A meteorite that crashed into Australia back in 1969 contains stardust dating back some 7 billion years, predating the formation of Earth by 2.5 billion years. The remarkable discovery offers a snapshot of the conditions that existed long before our solar system came into existence.
Ancient grains found inside the Murchison meteorite have been dated to between 5 billion and 7 billion years old, according to new research published in Proceedings of the National Academy of Sciences. The new paper was led by astronomer Philipp Heck from the University of Chicago.
These grains originated as interstellar dust, and they’re now considered to be the oldest known solid materials on Earth, which formed around 4.5 billion years ago. It’s a remarkable finding, as these materials are evidence of the conditions that existed prior to the formation of our solar system. And indeed, these grains are already providing new astronomical information, including evidence of a “baby boom” period of star formation that happened several billion years ago.
“This is one of the most exciting studies I’ve worked on,” said Heck in a press release.
Stardust comes from stars (shocking, I know) and is hurled into space by stellar winds. Eventually, these bits of stellar matter re-accumulate, forming yet more stars, and sometimes planets, moons, and meteorites (fun fact: you’re also made from this stuff). On Earth, traces of these grains are scant, appearing in only 5 percent of meteorites. They’re also very tiny. As a University of Chicago press release notes, “a hundred of the biggest ones would fit on the period at the end of this sentence.” More specifically, they’re about 8 microns across, which is roughly the size of a single red blood cell.
David Bekaert, a researcher at the Center for Petrographic and Geochemical Research (CPRG) in Nancy, France, who wasn’t involved with the new study, said interstellar dust particles that predate our Sun are known as “presolar grains,” a portion of which reached rocky bodies that arose during the formation of our solar system.
“We’ve known their existence in primitive meteorites for a long time,” Bekaert told Gizmodo. “However, assessing how old they are, and whether or not they were generated in a single star formation episode that predated the formation of our own solar system, had remained hampered by the lack of reliable techniques to date individual presolar grains.”
Key to the new study was an abundance of presolar grains packed inside the Murchison meteorite and a new strategy to date them. But the first step was to isolate the grains.
“It starts with crushing fragments of the meteorite down into a powder,” Jennika Greer, a co-author of the study and a graduate student at the Field Museum and the University of Chicago, said in the press release. “Once all the pieces are segregated, it’s a kind of paste, and it has a pungent characteristic—it smells like rotten peanut butter.”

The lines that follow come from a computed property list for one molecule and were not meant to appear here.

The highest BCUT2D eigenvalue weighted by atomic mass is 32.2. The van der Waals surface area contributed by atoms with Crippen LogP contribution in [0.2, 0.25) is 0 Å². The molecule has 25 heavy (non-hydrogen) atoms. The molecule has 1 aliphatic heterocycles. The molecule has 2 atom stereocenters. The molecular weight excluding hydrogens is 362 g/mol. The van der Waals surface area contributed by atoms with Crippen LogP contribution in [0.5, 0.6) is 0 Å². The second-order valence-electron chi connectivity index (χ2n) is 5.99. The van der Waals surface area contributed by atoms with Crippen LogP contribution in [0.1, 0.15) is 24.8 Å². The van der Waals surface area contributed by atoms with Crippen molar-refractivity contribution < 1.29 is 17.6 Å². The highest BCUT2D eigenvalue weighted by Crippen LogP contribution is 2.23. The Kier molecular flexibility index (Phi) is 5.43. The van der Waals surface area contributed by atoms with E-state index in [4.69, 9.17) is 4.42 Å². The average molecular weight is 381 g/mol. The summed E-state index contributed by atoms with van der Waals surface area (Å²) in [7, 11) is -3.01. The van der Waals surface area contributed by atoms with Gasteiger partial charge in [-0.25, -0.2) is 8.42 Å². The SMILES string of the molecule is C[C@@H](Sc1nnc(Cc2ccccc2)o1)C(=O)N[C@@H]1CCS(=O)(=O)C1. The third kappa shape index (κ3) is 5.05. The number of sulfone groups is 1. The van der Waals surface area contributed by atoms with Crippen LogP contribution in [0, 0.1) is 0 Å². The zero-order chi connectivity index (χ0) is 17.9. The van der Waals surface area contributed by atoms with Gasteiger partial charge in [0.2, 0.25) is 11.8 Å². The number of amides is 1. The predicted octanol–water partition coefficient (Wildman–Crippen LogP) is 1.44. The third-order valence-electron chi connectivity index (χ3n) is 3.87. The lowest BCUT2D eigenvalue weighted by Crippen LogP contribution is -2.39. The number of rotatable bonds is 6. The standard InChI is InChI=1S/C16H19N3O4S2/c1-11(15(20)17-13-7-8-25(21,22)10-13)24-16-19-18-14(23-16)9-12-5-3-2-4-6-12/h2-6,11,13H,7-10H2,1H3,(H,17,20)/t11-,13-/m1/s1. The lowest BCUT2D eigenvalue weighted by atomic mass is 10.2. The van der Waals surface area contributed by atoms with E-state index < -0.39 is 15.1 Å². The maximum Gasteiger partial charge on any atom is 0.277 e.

This putrid-smelling stuff was then dissolved with acid, leaving a few dozen of these presolar grains behind. To date these isolated grains, the researchers applied a technique that measured the degree to which the grains were bombarded by cosmic rays—high-energy particles that zip through space and can penetrate solid objects. Because prolonged exposure to cosmic rays results in heavier elements, the researchers took note of the quantity of these easily detectable elements found in the grains to infer their relative age.
Results showed that the presolar grains were quite ancient, having absorbed a tremendous amount of cosmic rays over the eons. The oldest grains were dated to about 7 billion years ago, with the majority dating to between 4.6 billion and 4.9 billion years ago and a small handful dating to 5.6 billion years ago. So all the interstellar particles found in the Murchison meteorite originated before the formation of our solar system and Sun.
Interestingly, this result shows that star formation was not constant in the galaxy. The glut of particles dating to 4.6 million-4.9 billion years ago suggests these grains originated during a time of intense stellar formation—a kind of baby boom for stars in the Milky Way (our galaxy formed around 8 billion years ago). And in fact, Heck said it was “one of the key findings of our study.”
Bekaert agreed, saying the new paper “relates an impressive technical achievement, as well as an important scientific discovery, providing us with new insights into the evolution of matter within our galactic neighborhood,” up to around 7 billion years ago, he told Gizmodo.
With this new technique, astronomers would be wise to re-visit similar meteorites containing presolar grains to corroborate these findings. There’s still plenty of history to be found in these primordial objects.